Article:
By all means, we must worship with understanding. We must think rightly of God and love him with our heart and soul and mind (see Matt. 22:37). But we are not, for that reason, any less physical beings. We will have glorified bodies forever in which to honor and adore our great God. If we are commanded to dance, kneel, sing and speak when we worship, what possible reason could there be for not engaging our hands as well?
(4) The human hand gives visible expression to so many of our beliefs, feelings and intentions. When I taught homiletics (how to preach), one of the most difficult tasks was getting young preachers to use their hands properly. Either from embarrassment or fear, they would keep them stuffed in their pockets, hidden from sight behind their backs, or nervously twiddle them in a variety of annoying ways.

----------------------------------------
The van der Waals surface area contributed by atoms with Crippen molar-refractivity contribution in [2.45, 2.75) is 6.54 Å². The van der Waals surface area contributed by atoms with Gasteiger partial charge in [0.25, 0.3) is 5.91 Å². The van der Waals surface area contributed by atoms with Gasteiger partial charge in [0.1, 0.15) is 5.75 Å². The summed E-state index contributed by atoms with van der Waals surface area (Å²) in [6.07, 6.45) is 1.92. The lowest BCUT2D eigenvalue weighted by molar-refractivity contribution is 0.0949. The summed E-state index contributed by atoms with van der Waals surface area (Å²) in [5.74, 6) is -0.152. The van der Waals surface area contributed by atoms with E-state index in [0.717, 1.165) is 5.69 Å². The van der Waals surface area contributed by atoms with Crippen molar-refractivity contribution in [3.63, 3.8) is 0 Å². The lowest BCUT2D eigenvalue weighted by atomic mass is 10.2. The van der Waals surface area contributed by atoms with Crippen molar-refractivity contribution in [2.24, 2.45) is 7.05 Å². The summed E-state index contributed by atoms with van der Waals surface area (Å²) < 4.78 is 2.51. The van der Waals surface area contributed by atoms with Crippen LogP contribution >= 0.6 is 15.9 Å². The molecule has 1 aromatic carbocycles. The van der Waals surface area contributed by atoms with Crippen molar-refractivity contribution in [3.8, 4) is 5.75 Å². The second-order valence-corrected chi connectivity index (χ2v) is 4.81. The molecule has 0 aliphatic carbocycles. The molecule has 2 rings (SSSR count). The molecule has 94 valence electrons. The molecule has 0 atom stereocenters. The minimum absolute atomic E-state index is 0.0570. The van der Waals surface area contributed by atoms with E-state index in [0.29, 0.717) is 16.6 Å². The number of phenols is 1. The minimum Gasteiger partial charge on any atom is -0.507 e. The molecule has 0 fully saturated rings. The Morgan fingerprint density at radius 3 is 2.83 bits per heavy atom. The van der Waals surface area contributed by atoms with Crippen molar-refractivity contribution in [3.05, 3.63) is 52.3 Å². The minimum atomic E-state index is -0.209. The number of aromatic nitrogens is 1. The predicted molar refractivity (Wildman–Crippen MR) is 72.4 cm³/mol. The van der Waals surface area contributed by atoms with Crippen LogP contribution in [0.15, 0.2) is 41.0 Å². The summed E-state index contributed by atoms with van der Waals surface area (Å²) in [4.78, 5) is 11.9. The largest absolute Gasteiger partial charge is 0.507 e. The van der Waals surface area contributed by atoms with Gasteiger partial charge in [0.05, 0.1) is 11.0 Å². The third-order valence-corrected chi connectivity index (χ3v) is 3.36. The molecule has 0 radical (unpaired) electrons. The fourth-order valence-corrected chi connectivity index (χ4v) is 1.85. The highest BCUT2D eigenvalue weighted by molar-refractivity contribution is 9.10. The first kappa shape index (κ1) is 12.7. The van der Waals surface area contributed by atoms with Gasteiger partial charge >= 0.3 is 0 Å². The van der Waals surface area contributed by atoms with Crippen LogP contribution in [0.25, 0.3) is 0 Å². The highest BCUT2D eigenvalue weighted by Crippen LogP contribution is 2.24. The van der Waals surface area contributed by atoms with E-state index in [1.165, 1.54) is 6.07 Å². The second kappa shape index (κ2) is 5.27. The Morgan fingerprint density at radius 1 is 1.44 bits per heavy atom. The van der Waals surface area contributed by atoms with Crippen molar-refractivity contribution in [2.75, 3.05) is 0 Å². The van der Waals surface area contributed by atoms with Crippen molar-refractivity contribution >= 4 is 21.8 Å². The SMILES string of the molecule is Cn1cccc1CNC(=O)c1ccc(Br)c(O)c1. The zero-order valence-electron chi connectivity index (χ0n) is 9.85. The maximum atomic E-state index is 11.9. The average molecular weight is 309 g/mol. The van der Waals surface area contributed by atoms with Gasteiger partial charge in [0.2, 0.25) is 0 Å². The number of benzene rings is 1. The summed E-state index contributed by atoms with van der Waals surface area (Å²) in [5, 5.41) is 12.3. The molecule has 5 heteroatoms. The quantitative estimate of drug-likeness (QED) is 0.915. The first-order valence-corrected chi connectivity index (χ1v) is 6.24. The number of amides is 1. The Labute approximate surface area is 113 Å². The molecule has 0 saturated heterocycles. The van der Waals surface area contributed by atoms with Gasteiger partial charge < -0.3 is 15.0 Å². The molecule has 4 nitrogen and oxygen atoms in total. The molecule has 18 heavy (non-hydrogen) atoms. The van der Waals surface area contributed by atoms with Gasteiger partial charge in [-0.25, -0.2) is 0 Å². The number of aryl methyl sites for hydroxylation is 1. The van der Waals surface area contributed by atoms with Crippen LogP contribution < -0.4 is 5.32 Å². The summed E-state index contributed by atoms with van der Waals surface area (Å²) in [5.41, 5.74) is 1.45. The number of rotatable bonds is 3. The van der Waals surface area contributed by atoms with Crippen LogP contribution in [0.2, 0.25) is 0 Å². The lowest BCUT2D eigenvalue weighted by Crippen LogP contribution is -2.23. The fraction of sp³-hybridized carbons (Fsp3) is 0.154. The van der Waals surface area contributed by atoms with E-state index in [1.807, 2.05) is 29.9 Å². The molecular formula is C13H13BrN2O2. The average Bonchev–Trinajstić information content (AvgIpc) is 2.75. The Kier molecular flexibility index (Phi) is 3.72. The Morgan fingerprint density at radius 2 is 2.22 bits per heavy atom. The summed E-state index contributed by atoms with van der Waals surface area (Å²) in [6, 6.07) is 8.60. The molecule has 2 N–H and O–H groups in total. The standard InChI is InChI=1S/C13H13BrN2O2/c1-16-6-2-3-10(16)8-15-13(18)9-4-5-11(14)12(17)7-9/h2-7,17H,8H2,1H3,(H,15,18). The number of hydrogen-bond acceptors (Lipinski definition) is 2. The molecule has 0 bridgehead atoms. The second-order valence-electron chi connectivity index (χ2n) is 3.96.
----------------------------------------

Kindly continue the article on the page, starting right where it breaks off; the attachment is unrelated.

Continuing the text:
Our hands speak loudly. When angry, we clench our fists, threatening harm to others. When guilty, we hide our hands or hold incriminating evidence from view. When uneasy, we sit on them to obscure our inner selves. When worried, we wring them. When afraid, we use them to cover our face or hold tightly to someone for protection. When desperate or frustrated, we throw them wildly in the air, perhaps also in resignation or dismay. When confused, we extend them in bewilderment, as if asking for advice and direction. When hospitable, we use them to warmly receive those in our presence. When suspicious, we use them to keep someone at bay, or perhaps point an accusing finger in their direction.